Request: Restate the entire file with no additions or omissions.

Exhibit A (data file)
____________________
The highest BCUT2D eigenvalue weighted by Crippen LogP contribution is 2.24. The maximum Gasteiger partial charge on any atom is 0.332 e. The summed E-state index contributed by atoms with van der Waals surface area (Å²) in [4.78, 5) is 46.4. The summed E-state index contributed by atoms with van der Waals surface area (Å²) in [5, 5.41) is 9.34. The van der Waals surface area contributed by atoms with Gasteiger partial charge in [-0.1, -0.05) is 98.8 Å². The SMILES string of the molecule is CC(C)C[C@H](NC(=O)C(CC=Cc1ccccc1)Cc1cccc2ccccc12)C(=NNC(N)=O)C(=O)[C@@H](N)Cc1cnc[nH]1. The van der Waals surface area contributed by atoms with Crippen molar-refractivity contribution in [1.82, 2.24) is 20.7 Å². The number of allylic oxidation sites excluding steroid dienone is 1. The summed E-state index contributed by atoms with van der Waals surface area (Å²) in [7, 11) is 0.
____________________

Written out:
The highest BCUT2D eigenvalue weighted by Crippen LogP contribution is 2.24. The maximum Gasteiger partial charge on any atom is 0.332 e. The summed E-state index contributed by atoms with van der Waals surface area (Å²) in [4.78, 5) is 46.4. The summed E-state index contributed by atoms with van der Waals surface area (Å²) in [5, 5.41) is 9.34. The van der Waals surface area contributed by atoms with Gasteiger partial charge in [-0.1, -0.05) is 98.8 Å². The SMILES string of the molecule is CC(C)C[C@H](NC(=O)C(CC=Cc1ccccc1)Cc1cccc2ccccc12)C(=NNC(N)=O)C(=O)[C@@H](N)Cc1cnc[nH]1. The van der Waals surface area contributed by atoms with Crippen molar-refractivity contribution in [1.82, 2.24) is 20.7 Å². The number of allylic oxidation sites excluding steroid dienone is 1. The summed E-state index contributed by atoms with van der Waals surface area (Å²) in [7, 11) is 0.